As Linus Torvalds rightly said in LKML,
Theory and practice sometimes clash. And when that happens, theory loses.
Every single time.
When it comes to mobile hacking (in a broader definition), I’m definitely not Linus Torvalds, Elon Musk or Mark Zuckerberg. Not even Bill Gates. I’m more of a mobile Kevin Mitnick. I do what I do for absolutely no profit. And before continuing the investigation on what has been started in the previous post of this series, let me point out one interesting thing.
The thing is a simple observation: there are at least two forums where there are enough skilled people to collectively complete my single-handed Nokia 1 effort in virtually no time. The problem is… All those people are on Faildows. Therefore, they lack any motivation because, you know, why bother developing a cross-platform or - even better - an autonomous solution which - even better - would not tamper system partition integrity? They don’t need it as they already have all the tooling they need to edit NVRAM from their virus-prone boxes without tampering integrity. And however smart they are, they are probably still not smart enough to understand why a solution locked down to the worst platform in existence equals to no solution at all. That’s at least true for any people who care about their privacy and who have a slightest clue about what’s really going on in this world.
Yes, I’m sorry I hadn’t told you about my primary project goals conceived at its start, except for a brief description. So, they are the following:
- Absolute required minimum - IMEI editing/randomization without protected partition modification (via a temporarily loaded fastboot image or AT command interface);
- Bare minimum - an app for autonomous IMEI editing/randomization;
- Medium - an app for autonomous IMEI editing/randomization and incoming stealth-ping SMS detection;
- Maximum - an app for autonomous IMEI editing/randomization and incoming stealth-ping SMS detection and altering the reaction to them.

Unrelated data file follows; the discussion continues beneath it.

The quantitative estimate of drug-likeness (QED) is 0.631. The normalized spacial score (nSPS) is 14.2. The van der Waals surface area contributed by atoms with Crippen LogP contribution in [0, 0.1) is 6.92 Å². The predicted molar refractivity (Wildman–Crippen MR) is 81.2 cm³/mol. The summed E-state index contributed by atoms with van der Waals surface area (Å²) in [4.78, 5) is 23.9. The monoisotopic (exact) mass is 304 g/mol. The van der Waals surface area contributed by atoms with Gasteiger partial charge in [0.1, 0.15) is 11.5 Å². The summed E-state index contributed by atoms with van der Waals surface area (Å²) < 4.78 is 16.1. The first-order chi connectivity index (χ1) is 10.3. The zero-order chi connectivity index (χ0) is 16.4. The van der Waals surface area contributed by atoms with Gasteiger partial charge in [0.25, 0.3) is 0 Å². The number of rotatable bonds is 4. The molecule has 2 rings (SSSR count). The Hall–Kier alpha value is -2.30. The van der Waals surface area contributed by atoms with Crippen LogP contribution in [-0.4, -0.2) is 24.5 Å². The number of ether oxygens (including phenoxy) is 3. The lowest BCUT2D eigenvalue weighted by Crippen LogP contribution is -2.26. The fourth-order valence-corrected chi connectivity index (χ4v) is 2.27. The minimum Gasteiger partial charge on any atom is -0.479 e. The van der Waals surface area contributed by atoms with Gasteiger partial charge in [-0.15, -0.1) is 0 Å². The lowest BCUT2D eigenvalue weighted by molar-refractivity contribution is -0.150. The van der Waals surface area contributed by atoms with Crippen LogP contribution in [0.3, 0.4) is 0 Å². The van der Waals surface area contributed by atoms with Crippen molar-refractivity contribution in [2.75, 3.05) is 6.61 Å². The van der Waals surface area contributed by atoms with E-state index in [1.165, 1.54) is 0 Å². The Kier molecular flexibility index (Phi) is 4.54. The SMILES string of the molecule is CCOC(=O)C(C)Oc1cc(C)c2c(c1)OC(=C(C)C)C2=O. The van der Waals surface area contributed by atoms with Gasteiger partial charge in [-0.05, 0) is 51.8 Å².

Of course, the app must be non-root and not edit any of protected partitions either. And of course, I reserve the right to stop at any stage after achieving the absolute required minimum when I decide it’s impossible or the further effort is not worth the desired result.
With all that in mind, let’s continue.
The code at the end of the previous chapter is the perfect example of Torvalds’ quote. Why? Because it would work only in the absolute theoretical conditions. In reality, it doesn’t. I’m not going to throw out anything in these posts, and will document not only successes, but also failures. This one was still a failure even after stripping it down to the barebones and figuring out all the oddities:
And I also found out that we need to alter the
AndroidManifest.xml in the following way:
android:sharedUserId="android.uid.phone"attributes to the
<manifest>root tag (I think you can also use
android.uid.systemvalue, and that
coreAppattribute actually does nothing in modern Android builds);
android:process="com.android.phone"attribute to the
- Append the following feature definition to the
<uses-feature android:name="android.hardware.telephony" android:required="true"></uses-feature>;
- Append the following permission definition to the
<uses-permission android:name="android.permission.CONNECTIVITY_INTERNAL" />(I also added a bunch of related ones, like
So, everything seems legit… Why was it a failure? Because fucking
com.android.internal.* classes are not even available in the SDK!
So, there are two ways out of this situation. The first one is replacing the SDK classes with the real device framework classes. It’s possible but cumbersome and error-prone.
The second one is using Java reflection. This is what I decided to give a try to (as much as I hate Java, I should really give it credit for this).
So, basically we need to dynamically load the following things:
invokeOemRilRequestStringsinstance method of
The result is pretty cumbersome too (I had to wrap everything into try-catch blocks) but it’s at least buildable:
Time to wrap it around some simple UI and really test this out…
And guess what? It doesn’t work either. Why? Because attaching to the
android.uid.system user IDs requires the app to be signed with the same production keys as the system itself. Well, this is the exact reason why and how the CDSInfo app works in Chinese OEM devices alongside other engineering menus. So, if we’d be writing a custom ROM for Nokia 1, the above snippet could be used. But now, we have to find another approach.